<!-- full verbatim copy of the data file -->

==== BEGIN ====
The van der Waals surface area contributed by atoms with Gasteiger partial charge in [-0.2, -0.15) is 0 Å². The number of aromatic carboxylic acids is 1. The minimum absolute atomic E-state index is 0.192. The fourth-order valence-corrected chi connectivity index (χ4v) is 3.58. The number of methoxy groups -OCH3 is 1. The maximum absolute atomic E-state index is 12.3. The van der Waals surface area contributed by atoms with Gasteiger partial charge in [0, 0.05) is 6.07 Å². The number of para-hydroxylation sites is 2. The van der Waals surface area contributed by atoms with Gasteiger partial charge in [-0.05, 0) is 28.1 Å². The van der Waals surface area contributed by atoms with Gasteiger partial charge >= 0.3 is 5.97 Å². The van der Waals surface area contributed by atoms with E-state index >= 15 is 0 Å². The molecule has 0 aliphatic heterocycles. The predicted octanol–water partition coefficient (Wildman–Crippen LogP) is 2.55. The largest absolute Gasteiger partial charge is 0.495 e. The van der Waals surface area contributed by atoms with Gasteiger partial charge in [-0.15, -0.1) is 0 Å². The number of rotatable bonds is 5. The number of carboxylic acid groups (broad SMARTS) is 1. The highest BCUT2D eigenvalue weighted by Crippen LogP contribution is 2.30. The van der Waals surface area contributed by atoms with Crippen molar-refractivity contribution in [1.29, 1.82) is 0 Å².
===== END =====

The van der Waals surface area contributed by atoms with Gasteiger partial charge in [-0.2, -0.15) is 0 Å². The number of aromatic carboxylic acids is 1. The minimum absolute atomic E-state index is 0.192. The fourth-order valence-corrected chi connectivity index (χ4v) is 3.58. The number of methoxy groups -OCH3 is 1. The maximum absolute atomic E-state index is 12.3. The van der Waals surface area contributed by atoms with Gasteiger partial charge in [0, 0.05) is 6.07 Å². The number of para-hydroxylation sites is 2. The van der Waals surface area contributed by atoms with Gasteiger partial charge in [-0.05, 0) is 28.1 Å². The van der Waals surface area contributed by atoms with Gasteiger partial charge >= 0.3 is 5.97 Å². The van der Waals surface area contributed by atoms with E-state index >= 15 is 0 Å². The molecule has 0 aliphatic heterocycles. The predicted octanol–water partition coefficient (Wildman–Crippen LogP) is 2.55. The largest absolute Gasteiger partial charge is 0.495 e. The van der Waals surface area contributed by atoms with Gasteiger partial charge in [-0.15, -0.1) is 0 Å². The number of rotatable bonds is 5. The number of carboxylic acid groups (broad SMARTS) is 1. The highest BCUT2D eigenvalue weighted by Crippen LogP contribution is 2.30. The van der Waals surface area contributed by atoms with Crippen molar-refractivity contribution in [1.29, 1.82) is 0 Å².